What they do
Builders oversee and undertake a range of projects in the construction industry. These may include the construction of homes or other buildings, the repair of existing building structures, or the alteration of buildings to give them new form and function. They may liaise with clients to work out the best way to undertake a project, work out quotes for the project, arrange plans for the project with local authorities, organise subcontractors to complete particular work, make calculations about quantities of materials needed, supervise the project and co-ordinate the activities of the building team and other staff, and undertake some of the building work themselves.
Builders usually work outdoors as part of a construction team, often in large industrial conditions, with loud, and potentially dangerous equipment. They work with building materials such as wood, steel, cement, plaster and stone, and the fittings and materials that are used to join and finish these. Due to the hazardous nature of much construction work and the exposure to the elements that accompanies it, builders are usually required to wear safety equipment such as hard hats, steel-capped work boots, ear protection and protective wet-weather clothing.
Builders may also work in offices co-ordinating the administrative elements of a building project, or liaising with clients or local authorities.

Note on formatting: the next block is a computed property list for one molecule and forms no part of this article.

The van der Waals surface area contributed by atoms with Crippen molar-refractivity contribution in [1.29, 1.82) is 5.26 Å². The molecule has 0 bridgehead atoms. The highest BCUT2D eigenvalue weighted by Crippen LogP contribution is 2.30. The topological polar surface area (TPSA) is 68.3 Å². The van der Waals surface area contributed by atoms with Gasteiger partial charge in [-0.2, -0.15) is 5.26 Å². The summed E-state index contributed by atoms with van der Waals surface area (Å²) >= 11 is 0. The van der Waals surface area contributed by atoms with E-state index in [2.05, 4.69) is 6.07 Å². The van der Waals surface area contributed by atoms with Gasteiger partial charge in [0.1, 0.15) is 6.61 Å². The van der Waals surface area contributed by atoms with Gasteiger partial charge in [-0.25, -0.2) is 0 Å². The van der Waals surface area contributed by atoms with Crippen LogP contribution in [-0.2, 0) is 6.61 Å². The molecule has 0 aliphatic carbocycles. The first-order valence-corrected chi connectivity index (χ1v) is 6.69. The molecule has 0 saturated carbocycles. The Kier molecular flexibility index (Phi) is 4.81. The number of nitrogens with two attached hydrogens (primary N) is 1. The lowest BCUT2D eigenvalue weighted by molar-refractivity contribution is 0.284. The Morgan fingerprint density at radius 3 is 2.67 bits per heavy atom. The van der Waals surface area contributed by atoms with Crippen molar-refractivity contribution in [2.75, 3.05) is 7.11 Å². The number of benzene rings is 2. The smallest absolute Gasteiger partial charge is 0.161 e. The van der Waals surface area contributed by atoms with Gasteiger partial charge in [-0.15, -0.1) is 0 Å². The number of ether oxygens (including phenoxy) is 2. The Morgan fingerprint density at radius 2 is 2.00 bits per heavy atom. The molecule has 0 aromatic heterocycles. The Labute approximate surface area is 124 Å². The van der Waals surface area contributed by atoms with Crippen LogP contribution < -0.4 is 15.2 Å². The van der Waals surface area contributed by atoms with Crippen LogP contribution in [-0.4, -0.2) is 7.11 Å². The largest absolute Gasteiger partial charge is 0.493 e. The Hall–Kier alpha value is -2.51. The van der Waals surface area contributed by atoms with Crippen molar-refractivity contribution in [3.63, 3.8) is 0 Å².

Tools and technologies
As they work on construction sites, builders will usually need to know how to use a range of construction-related equipment such as power and hand tools, measuring equipment, machinery like cement mixers and utility vehicles. They also need to know how to use building materials such as timber, steel, cement and plaster, and how to work with these in construction processes.
As they may also work in an office undertaking administrative tasks, they may also be required to use general office equipment, including computers.
How do I become one?
Education and training
To become a project builder, you usually need to gain a qualification in building and construction.
The Diploma of Building and Construction (Building) is offered at TAFE colleges and other registered training organisations throughout Western Australia. To find a registered provider near you, browse the TAFE Admissions full time studies guide website and the My Skills website.
Most project builders will generally have worked for a number of years in building and construction positions before progressing to a project builder role.
Required registration and licensing
Workers in the construction industry must undergo safety induction training and be issued with a Construction Induction Card (commonly known as a “white card”). In Western Australia, training is conducted by registered training organisations authorised by the WorkSafe Division, Department of Mines, Industry Regulation and Safety.
In Western Australia, builders carrying out work valued at more than $20,000 must be registered as, or work under the supervision of a registered building practitioner. For further information, contact the Building Commission Division, Department of Mines, Industry Regulation and Safety.